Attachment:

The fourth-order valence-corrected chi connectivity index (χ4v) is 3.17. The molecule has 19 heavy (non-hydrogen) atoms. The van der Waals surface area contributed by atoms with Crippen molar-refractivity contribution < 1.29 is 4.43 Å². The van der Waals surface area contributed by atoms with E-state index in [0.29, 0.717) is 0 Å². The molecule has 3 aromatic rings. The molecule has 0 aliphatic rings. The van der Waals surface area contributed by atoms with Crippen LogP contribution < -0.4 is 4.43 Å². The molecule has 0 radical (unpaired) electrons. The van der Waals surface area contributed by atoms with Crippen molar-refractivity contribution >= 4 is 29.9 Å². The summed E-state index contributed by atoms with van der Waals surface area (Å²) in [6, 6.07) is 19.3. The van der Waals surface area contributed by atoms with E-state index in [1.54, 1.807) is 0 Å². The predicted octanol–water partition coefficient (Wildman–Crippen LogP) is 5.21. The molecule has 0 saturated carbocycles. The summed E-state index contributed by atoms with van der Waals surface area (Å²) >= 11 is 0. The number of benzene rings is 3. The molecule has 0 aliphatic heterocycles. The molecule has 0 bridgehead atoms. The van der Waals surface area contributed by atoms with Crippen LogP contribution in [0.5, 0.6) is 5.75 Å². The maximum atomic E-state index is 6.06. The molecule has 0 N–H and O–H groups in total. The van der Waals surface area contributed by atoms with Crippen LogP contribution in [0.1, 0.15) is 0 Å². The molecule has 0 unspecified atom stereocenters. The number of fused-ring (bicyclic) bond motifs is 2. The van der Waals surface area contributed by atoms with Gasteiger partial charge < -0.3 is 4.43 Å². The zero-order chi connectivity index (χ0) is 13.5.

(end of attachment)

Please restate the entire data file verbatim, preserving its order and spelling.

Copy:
The fourth-order valence-corrected chi connectivity index (χ4v) is 3.17. The molecule has 19 heavy (non-hydrogen) atoms. The van der Waals surface area contributed by atoms with Crippen molar-refractivity contribution < 1.29 is 4.43 Å². The van der Waals surface area contributed by atoms with E-state index in [0.29, 0.717) is 0 Å². The molecule has 3 aromatic rings. The molecule has 0 aliphatic rings. The van der Waals surface area contributed by atoms with Crippen LogP contribution < -0.4 is 4.43 Å². The molecule has 0 radical (unpaired) electrons. The van der Waals surface area contributed by atoms with Crippen molar-refractivity contribution >= 4 is 29.9 Å². The summed E-state index contributed by atoms with van der Waals surface area (Å²) in [6, 6.07) is 19.3. The van der Waals surface area contributed by atoms with E-state index in [1.54, 1.807) is 0 Å². The predicted octanol–water partition coefficient (Wildman–Crippen LogP) is 5.21. The molecule has 0 saturated carbocycles. The summed E-state index contributed by atoms with van der Waals surface area (Å²) >= 11 is 0. The number of benzene rings is 3. The molecule has 0 aliphatic heterocycles. The molecule has 0 bridgehead atoms. The van der Waals surface area contributed by atoms with Crippen LogP contribution in [0.5, 0.6) is 5.75 Å². The maximum atomic E-state index is 6.06. The molecule has 0 N–H and O–H groups in total. The van der Waals surface area contributed by atoms with Crippen LogP contribution in [0.1, 0.15) is 0 Å². The molecule has 0 unspecified atom stereocenters. The number of fused-ring (bicyclic) bond motifs is 2. The van der Waals surface area contributed by atoms with Gasteiger partial charge < -0.3 is 4.43 Å². The zero-order chi connectivity index (χ0) is 13.5.